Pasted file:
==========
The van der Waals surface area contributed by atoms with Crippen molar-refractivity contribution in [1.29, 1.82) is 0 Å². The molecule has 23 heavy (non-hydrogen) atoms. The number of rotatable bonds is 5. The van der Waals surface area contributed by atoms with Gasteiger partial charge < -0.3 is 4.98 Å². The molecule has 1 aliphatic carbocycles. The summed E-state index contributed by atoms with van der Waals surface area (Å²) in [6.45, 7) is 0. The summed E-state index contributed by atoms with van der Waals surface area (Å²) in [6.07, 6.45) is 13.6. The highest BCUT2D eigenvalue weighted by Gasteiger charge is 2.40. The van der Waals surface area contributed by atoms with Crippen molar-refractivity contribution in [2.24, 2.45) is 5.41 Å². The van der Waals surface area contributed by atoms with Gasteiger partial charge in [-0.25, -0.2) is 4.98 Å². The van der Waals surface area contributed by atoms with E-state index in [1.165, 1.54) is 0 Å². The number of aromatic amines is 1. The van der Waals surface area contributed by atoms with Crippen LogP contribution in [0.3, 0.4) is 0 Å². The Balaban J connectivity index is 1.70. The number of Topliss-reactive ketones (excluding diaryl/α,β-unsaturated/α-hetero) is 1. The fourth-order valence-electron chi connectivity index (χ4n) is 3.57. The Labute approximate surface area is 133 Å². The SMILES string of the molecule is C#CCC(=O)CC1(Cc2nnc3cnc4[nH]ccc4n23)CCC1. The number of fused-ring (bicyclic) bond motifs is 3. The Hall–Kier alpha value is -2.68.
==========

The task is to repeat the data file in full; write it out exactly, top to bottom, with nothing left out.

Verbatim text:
The van der Waals surface area contributed by atoms with Crippen molar-refractivity contribution in [1.29, 1.82) is 0 Å². The molecule has 23 heavy (non-hydrogen) atoms. The number of rotatable bonds is 5. The van der Waals surface area contributed by atoms with Gasteiger partial charge < -0.3 is 4.98 Å². The molecule has 1 aliphatic carbocycles. The summed E-state index contributed by atoms with van der Waals surface area (Å²) in [6.45, 7) is 0. The summed E-state index contributed by atoms with van der Waals surface area (Å²) in [6.07, 6.45) is 13.6. The highest BCUT2D eigenvalue weighted by Gasteiger charge is 2.40. The van der Waals surface area contributed by atoms with Crippen molar-refractivity contribution in [2.24, 2.45) is 5.41 Å². The van der Waals surface area contributed by atoms with Gasteiger partial charge in [-0.25, -0.2) is 4.98 Å². The van der Waals surface area contributed by atoms with E-state index in [1.165, 1.54) is 0 Å². The number of aromatic amines is 1. The van der Waals surface area contributed by atoms with Crippen LogP contribution in [0.3, 0.4) is 0 Å². The Balaban J connectivity index is 1.70. The number of Topliss-reactive ketones (excluding diaryl/α,β-unsaturated/α-hetero) is 1. The fourth-order valence-electron chi connectivity index (χ4n) is 3.57. The Labute approximate surface area is 133 Å². The SMILES string of the molecule is C#CCC(=O)CC1(Cc2nnc3cnc4[nH]ccc4n23)CCC1. The number of fused-ring (bicyclic) bond motifs is 3. The Hall–Kier alpha value is -2.68.